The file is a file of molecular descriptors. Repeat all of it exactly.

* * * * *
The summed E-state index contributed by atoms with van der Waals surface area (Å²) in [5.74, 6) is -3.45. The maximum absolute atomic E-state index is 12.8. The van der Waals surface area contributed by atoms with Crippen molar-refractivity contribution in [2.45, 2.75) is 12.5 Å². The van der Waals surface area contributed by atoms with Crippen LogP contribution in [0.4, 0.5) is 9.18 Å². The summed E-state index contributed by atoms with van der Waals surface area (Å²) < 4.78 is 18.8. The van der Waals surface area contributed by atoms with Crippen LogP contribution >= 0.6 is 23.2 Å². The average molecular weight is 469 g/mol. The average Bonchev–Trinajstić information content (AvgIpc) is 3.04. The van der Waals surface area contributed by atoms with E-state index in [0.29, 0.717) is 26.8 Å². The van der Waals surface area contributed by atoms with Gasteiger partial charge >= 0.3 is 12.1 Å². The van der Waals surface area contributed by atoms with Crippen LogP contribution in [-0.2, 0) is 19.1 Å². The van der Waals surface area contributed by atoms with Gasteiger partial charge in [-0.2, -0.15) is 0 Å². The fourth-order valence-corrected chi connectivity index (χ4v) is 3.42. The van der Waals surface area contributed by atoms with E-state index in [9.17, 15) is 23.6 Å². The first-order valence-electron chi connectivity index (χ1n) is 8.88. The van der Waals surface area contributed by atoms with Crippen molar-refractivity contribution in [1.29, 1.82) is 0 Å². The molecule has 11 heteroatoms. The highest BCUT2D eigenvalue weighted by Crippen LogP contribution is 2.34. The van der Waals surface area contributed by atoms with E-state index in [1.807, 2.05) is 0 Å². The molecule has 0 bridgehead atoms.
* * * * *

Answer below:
The summed E-state index contributed by atoms with van der Waals surface area (Å²) in [5.74, 6) is -3.45. The maximum absolute atomic E-state index is 12.8. The van der Waals surface area contributed by atoms with Crippen molar-refractivity contribution in [2.45, 2.75) is 12.5 Å². The van der Waals surface area contributed by atoms with Crippen LogP contribution in [0.4, 0.5) is 9.18 Å². The summed E-state index contributed by atoms with van der Waals surface area (Å²) < 4.78 is 18.8. The van der Waals surface area contributed by atoms with Crippen LogP contribution >= 0.6 is 23.2 Å². The average molecular weight is 469 g/mol. The average Bonchev–Trinajstić information content (AvgIpc) is 3.04. The van der Waals surface area contributed by atoms with E-state index in [0.29, 0.717) is 26.8 Å². The van der Waals surface area contributed by atoms with Gasteiger partial charge >= 0.3 is 12.1 Å². The van der Waals surface area contributed by atoms with Crippen LogP contribution in [-0.2, 0) is 19.1 Å². The van der Waals surface area contributed by atoms with Gasteiger partial charge in [-0.2, -0.15) is 0 Å². The fourth-order valence-corrected chi connectivity index (χ4v) is 3.42. The van der Waals surface area contributed by atoms with E-state index in [9.17, 15) is 23.6 Å². The first-order valence-electron chi connectivity index (χ1n) is 8.88. The van der Waals surface area contributed by atoms with Crippen molar-refractivity contribution in [1.29, 1.82) is 0 Å². The molecule has 11 heteroatoms. The highest BCUT2D eigenvalue weighted by Crippen LogP contribution is 2.34. The van der Waals surface area contributed by atoms with E-state index in [1.807, 2.05) is 0 Å². The molecule has 0 bridgehead atoms.